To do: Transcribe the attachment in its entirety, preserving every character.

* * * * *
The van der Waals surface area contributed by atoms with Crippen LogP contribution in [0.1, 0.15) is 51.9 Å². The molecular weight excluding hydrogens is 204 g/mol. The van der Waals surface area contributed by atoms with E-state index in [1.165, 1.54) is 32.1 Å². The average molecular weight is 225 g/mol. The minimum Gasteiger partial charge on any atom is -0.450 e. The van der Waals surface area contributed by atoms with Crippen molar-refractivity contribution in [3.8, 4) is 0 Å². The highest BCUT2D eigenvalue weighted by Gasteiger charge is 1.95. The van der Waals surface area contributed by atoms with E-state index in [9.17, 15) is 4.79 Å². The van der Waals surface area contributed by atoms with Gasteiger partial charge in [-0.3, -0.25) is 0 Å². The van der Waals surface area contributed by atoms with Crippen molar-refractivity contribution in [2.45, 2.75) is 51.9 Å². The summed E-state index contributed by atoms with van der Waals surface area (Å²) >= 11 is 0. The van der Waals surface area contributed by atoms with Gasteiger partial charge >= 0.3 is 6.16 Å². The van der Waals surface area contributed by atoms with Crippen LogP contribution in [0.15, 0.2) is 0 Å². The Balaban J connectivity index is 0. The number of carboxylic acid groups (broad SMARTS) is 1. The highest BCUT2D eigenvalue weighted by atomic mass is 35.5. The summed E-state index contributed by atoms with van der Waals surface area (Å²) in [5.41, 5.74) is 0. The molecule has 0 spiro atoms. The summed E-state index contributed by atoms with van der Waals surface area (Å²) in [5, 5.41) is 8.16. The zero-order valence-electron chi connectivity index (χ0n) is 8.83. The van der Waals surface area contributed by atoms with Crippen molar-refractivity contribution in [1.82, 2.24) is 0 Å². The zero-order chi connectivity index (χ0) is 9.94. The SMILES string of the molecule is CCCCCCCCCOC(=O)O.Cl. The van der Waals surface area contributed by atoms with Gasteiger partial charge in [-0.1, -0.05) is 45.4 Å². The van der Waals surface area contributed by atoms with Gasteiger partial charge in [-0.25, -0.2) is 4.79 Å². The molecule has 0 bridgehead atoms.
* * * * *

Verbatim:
The van der Waals surface area contributed by atoms with Crippen LogP contribution in [0.1, 0.15) is 51.9 Å². The molecular weight excluding hydrogens is 204 g/mol. The van der Waals surface area contributed by atoms with E-state index in [1.165, 1.54) is 32.1 Å². The average molecular weight is 225 g/mol. The minimum Gasteiger partial charge on any atom is -0.450 e. The van der Waals surface area contributed by atoms with Crippen molar-refractivity contribution in [3.8, 4) is 0 Å². The highest BCUT2D eigenvalue weighted by Gasteiger charge is 1.95. The van der Waals surface area contributed by atoms with E-state index in [9.17, 15) is 4.79 Å². The van der Waals surface area contributed by atoms with Gasteiger partial charge in [-0.3, -0.25) is 0 Å². The van der Waals surface area contributed by atoms with Crippen molar-refractivity contribution in [2.45, 2.75) is 51.9 Å². The summed E-state index contributed by atoms with van der Waals surface area (Å²) >= 11 is 0. The van der Waals surface area contributed by atoms with Gasteiger partial charge >= 0.3 is 6.16 Å². The van der Waals surface area contributed by atoms with Crippen LogP contribution in [0.15, 0.2) is 0 Å². The Balaban J connectivity index is 0. The number of carboxylic acid groups (broad SMARTS) is 1. The highest BCUT2D eigenvalue weighted by atomic mass is 35.5. The summed E-state index contributed by atoms with van der Waals surface area (Å²) in [5.41, 5.74) is 0. The molecule has 0 spiro atoms. The summed E-state index contributed by atoms with van der Waals surface area (Å²) in [5, 5.41) is 8.16. The zero-order valence-electron chi connectivity index (χ0n) is 8.83. The van der Waals surface area contributed by atoms with Crippen molar-refractivity contribution in [1.82, 2.24) is 0 Å². The zero-order chi connectivity index (χ0) is 9.94. The SMILES string of the molecule is CCCCCCCCCOC(=O)O.Cl. The van der Waals surface area contributed by atoms with Gasteiger partial charge in [-0.1, -0.05) is 45.4 Å². The van der Waals surface area contributed by atoms with Gasteiger partial charge in [-0.25, -0.2) is 4.79 Å². The molecule has 0 bridgehead atoms.